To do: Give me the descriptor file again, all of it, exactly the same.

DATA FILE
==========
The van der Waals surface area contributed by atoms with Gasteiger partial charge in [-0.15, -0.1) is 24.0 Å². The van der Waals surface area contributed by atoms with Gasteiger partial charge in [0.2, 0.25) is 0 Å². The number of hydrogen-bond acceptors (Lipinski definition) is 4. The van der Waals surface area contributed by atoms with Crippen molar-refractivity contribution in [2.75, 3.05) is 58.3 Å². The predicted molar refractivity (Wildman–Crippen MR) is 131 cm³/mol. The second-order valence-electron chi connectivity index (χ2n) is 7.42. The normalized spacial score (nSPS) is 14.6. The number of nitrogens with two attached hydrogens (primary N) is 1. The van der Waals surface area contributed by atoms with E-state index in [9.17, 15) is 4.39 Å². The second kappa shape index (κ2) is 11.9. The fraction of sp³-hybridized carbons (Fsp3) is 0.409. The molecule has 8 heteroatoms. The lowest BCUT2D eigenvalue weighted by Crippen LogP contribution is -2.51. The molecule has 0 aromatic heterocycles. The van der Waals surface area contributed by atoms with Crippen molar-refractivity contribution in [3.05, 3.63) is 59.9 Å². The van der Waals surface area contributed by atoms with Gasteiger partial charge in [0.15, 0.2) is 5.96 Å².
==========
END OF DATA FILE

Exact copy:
The van der Waals surface area contributed by atoms with Gasteiger partial charge in [-0.15, -0.1) is 24.0 Å². The van der Waals surface area contributed by atoms with Gasteiger partial charge in [0.2, 0.25) is 0 Å². The number of hydrogen-bond acceptors (Lipinski definition) is 4. The van der Waals surface area contributed by atoms with Crippen molar-refractivity contribution in [2.75, 3.05) is 58.3 Å². The predicted molar refractivity (Wildman–Crippen MR) is 131 cm³/mol. The second-order valence-electron chi connectivity index (χ2n) is 7.42. The normalized spacial score (nSPS) is 14.6. The number of nitrogens with two attached hydrogens (primary N) is 1. The van der Waals surface area contributed by atoms with E-state index in [9.17, 15) is 4.39 Å². The second kappa shape index (κ2) is 11.9. The fraction of sp³-hybridized carbons (Fsp3) is 0.409. The molecule has 8 heteroatoms. The lowest BCUT2D eigenvalue weighted by Crippen LogP contribution is -2.51. The molecule has 0 aromatic heterocycles. The van der Waals surface area contributed by atoms with Crippen molar-refractivity contribution in [3.05, 3.63) is 59.9 Å². The van der Waals surface area contributed by atoms with Gasteiger partial charge in [0.15, 0.2) is 5.96 Å².